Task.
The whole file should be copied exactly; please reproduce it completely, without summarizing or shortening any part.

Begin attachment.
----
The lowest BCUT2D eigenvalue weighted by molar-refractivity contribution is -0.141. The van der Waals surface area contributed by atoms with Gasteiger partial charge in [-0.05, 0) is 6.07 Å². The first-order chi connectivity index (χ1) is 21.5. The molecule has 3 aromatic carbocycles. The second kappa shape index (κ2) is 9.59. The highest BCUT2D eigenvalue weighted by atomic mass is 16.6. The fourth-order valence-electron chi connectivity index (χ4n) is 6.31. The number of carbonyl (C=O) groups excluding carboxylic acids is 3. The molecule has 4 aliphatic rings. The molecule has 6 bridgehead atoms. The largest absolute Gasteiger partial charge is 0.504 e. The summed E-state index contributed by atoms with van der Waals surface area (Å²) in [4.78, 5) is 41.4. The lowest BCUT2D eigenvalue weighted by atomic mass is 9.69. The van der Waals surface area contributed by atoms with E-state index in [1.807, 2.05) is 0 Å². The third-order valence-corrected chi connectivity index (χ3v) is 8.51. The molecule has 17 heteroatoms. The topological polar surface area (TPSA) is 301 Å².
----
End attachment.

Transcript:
The lowest BCUT2D eigenvalue weighted by molar-refractivity contribution is -0.141. The van der Waals surface area contributed by atoms with Gasteiger partial charge in [-0.05, 0) is 6.07 Å². The first-order chi connectivity index (χ1) is 21.5. The molecule has 3 aromatic carbocycles. The second kappa shape index (κ2) is 9.59. The highest BCUT2D eigenvalue weighted by atomic mass is 16.6. The fourth-order valence-electron chi connectivity index (χ4n) is 6.31. The number of carbonyl (C=O) groups excluding carboxylic acids is 3. The molecule has 4 aliphatic rings. The molecule has 6 bridgehead atoms. The largest absolute Gasteiger partial charge is 0.504 e. The summed E-state index contributed by atoms with van der Waals surface area (Å²) in [4.78, 5) is 41.4. The lowest BCUT2D eigenvalue weighted by atomic mass is 9.69. The van der Waals surface area contributed by atoms with E-state index in [1.807, 2.05) is 0 Å². The third-order valence-corrected chi connectivity index (χ3v) is 8.51. The molecule has 17 heteroatoms. The topological polar surface area (TPSA) is 301 Å².